ASN400: Targeting Streptococcus pneumoniae (Pneumococcus)

Unmet Medical Need Due to Streptococcus pneumoniae, a Leading Cause of Mortality Among the Elderly

Severe community-acquired bacterial pneumonia (CABP) affects mostly elderly patients and is the sixth most frequent cause of death among this population. Streptococcus pneumoniae is most frequent causative agent of CABP, with a reported frequency ranging from 12 to 48%, depending on the geographical region. The estimated total number of CABP hospitalizations is about 1.6 million per year in the US, Europe, and Japan. As the population continues to age in developed countries, this figure is expected to increase significantly. Although S. pneumoniae is viewed as a pathogen susceptible to commonly used antibiotics, antibiotic resistance continues to increase, and multi-drug resistant S. pneumoniae strains have recently been reported in Europe.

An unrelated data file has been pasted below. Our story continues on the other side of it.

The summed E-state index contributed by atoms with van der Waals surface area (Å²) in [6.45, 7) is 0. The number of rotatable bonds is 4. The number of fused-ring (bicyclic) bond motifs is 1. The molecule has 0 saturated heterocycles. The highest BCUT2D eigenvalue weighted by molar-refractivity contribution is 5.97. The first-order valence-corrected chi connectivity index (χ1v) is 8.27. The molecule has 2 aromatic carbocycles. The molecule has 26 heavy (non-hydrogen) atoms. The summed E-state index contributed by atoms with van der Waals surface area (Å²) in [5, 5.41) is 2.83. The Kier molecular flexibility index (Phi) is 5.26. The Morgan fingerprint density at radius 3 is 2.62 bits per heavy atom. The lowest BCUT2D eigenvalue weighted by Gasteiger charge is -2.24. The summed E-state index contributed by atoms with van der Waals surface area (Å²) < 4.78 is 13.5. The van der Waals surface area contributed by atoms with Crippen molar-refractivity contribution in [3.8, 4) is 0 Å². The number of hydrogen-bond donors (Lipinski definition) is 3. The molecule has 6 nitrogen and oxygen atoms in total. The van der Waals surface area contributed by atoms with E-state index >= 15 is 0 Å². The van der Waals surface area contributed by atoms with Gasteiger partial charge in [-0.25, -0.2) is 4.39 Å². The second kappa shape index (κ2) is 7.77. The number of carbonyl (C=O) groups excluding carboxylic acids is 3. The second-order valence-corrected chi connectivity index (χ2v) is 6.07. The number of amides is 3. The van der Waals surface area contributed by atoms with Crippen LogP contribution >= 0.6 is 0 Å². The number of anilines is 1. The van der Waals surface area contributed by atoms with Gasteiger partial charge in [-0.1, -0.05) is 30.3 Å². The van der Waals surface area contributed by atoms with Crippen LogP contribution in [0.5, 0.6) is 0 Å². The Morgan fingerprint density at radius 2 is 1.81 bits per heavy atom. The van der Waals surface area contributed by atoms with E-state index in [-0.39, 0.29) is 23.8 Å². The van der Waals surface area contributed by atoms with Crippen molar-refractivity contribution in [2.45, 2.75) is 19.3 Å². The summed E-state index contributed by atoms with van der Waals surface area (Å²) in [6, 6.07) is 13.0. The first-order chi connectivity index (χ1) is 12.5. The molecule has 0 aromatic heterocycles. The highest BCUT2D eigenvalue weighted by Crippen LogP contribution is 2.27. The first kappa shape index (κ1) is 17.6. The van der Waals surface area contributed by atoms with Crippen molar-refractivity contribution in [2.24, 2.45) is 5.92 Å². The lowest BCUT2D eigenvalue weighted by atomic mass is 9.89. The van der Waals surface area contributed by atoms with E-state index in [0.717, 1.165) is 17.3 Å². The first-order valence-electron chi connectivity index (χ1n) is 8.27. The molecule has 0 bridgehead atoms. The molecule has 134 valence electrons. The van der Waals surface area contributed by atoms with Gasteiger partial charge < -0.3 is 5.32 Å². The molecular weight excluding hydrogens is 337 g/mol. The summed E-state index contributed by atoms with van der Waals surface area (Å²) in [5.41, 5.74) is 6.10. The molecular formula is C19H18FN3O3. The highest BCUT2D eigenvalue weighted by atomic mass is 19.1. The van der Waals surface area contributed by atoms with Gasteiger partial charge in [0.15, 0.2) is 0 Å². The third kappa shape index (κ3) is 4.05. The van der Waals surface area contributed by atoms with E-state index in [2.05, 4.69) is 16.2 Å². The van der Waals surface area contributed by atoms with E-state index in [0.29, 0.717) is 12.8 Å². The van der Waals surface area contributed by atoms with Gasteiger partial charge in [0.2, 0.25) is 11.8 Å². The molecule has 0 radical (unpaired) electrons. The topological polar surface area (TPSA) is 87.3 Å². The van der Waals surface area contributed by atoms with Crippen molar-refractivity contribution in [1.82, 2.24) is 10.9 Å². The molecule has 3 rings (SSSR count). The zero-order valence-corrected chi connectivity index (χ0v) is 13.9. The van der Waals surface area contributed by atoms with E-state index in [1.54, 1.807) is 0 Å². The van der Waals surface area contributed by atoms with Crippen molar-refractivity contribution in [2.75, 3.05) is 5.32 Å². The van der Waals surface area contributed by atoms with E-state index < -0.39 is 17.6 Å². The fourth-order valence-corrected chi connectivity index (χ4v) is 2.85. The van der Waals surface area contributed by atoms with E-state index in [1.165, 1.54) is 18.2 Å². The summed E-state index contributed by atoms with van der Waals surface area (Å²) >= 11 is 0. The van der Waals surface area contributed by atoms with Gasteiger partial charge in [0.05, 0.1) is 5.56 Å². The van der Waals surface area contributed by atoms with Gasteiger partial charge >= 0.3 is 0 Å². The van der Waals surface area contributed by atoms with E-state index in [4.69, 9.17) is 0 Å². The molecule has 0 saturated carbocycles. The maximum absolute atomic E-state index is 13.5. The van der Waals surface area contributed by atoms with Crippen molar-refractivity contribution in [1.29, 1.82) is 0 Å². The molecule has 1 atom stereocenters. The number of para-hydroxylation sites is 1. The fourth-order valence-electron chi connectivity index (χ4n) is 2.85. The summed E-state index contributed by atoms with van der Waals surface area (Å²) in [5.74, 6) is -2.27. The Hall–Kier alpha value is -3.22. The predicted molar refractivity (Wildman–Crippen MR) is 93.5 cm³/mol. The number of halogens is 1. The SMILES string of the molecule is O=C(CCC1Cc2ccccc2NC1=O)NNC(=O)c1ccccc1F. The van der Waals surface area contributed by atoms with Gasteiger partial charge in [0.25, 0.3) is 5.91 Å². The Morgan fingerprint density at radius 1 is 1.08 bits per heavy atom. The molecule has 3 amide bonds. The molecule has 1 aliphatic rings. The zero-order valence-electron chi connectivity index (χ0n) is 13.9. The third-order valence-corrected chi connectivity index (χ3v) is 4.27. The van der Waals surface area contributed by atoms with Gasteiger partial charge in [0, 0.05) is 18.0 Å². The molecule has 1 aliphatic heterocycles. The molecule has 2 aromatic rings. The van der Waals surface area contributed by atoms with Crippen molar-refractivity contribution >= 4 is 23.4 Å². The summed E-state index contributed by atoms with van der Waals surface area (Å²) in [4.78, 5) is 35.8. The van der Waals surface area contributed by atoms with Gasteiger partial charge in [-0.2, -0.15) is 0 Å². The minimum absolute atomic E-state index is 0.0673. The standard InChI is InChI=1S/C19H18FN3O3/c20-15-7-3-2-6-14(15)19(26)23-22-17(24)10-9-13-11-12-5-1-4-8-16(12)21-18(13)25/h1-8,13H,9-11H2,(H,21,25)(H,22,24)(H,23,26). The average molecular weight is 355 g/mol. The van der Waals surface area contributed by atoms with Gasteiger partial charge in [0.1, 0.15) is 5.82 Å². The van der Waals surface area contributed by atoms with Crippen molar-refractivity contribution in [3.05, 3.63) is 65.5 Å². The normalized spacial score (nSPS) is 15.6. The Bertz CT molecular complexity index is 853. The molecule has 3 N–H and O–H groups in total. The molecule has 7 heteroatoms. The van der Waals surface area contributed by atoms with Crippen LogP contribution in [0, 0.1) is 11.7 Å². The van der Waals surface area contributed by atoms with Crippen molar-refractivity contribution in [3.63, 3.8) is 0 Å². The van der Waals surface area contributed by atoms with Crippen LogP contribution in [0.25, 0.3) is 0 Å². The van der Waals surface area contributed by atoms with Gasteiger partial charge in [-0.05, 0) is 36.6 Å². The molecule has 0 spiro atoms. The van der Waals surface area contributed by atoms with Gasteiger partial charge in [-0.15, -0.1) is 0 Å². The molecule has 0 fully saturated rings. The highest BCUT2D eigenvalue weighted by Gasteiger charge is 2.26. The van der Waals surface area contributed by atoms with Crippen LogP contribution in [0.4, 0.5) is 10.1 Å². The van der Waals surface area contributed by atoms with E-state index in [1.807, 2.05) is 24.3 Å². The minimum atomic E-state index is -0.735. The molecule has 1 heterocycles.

Despite the currently low levels of antibiotic resistance, patients hospitalized with CABP still have significant 30-day mortality rates, highlighting the limitations of treatment with traditional antibiotics. Mortality increases significantly with admission to the intensive care unit, where the 30-day CABP mortality rates are ~25%. These mortality rates have not improved in the last 5 decades despite new antibiotic therapies, likely because antibiotics alone do not address important virulence mechanisms that lead to unfavorable outcomes during serious S. pneumoniae infections.



The ASN400 program is currently in the discovery phase and is designed to counteract important virulence mechanisms of S. pneumoniae.